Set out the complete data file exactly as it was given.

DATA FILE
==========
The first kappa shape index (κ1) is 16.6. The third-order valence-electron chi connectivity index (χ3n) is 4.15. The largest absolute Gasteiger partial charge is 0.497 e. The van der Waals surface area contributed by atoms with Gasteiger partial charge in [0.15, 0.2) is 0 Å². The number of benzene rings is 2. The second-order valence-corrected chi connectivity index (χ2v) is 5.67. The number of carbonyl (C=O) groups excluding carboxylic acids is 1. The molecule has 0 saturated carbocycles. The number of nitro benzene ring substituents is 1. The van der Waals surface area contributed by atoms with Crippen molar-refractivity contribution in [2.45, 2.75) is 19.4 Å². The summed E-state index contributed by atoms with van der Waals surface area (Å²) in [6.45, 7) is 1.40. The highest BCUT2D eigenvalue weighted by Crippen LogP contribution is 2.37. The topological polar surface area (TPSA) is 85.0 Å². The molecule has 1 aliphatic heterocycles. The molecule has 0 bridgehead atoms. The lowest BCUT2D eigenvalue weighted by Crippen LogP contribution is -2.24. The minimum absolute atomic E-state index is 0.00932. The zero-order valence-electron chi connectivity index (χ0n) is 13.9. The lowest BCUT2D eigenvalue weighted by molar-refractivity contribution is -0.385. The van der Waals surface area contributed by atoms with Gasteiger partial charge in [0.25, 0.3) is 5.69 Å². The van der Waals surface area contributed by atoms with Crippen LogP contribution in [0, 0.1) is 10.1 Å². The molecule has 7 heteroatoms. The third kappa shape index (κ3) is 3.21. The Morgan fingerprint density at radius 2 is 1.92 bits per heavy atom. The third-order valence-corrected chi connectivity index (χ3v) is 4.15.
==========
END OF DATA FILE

The first kappa shape index (κ1) is 16.6. The third-order valence-electron chi connectivity index (χ3n) is 4.15. The largest absolute Gasteiger partial charge is 0.497 e. The van der Waals surface area contributed by atoms with Gasteiger partial charge in [0.15, 0.2) is 0 Å². The number of benzene rings is 2. The second-order valence-corrected chi connectivity index (χ2v) is 5.67. The number of carbonyl (C=O) groups excluding carboxylic acids is 1. The molecule has 0 saturated carbocycles. The number of nitro benzene ring substituents is 1. The van der Waals surface area contributed by atoms with Crippen molar-refractivity contribution in [2.45, 2.75) is 19.4 Å². The summed E-state index contributed by atoms with van der Waals surface area (Å²) in [6.45, 7) is 1.40. The highest BCUT2D eigenvalue weighted by Crippen LogP contribution is 2.37. The topological polar surface area (TPSA) is 85.0 Å². The molecule has 1 aliphatic heterocycles. The molecule has 0 bridgehead atoms. The lowest BCUT2D eigenvalue weighted by Crippen LogP contribution is -2.24. The minimum absolute atomic E-state index is 0.00932. The zero-order valence-electron chi connectivity index (χ0n) is 13.9. The lowest BCUT2D eigenvalue weighted by molar-refractivity contribution is -0.385. The van der Waals surface area contributed by atoms with Gasteiger partial charge in [0.25, 0.3) is 5.69 Å². The van der Waals surface area contributed by atoms with Crippen LogP contribution in [0, 0.1) is 10.1 Å². The molecule has 7 heteroatoms. The third kappa shape index (κ3) is 3.21. The Morgan fingerprint density at radius 2 is 1.92 bits per heavy atom. The third-order valence-corrected chi connectivity index (χ3v) is 4.15.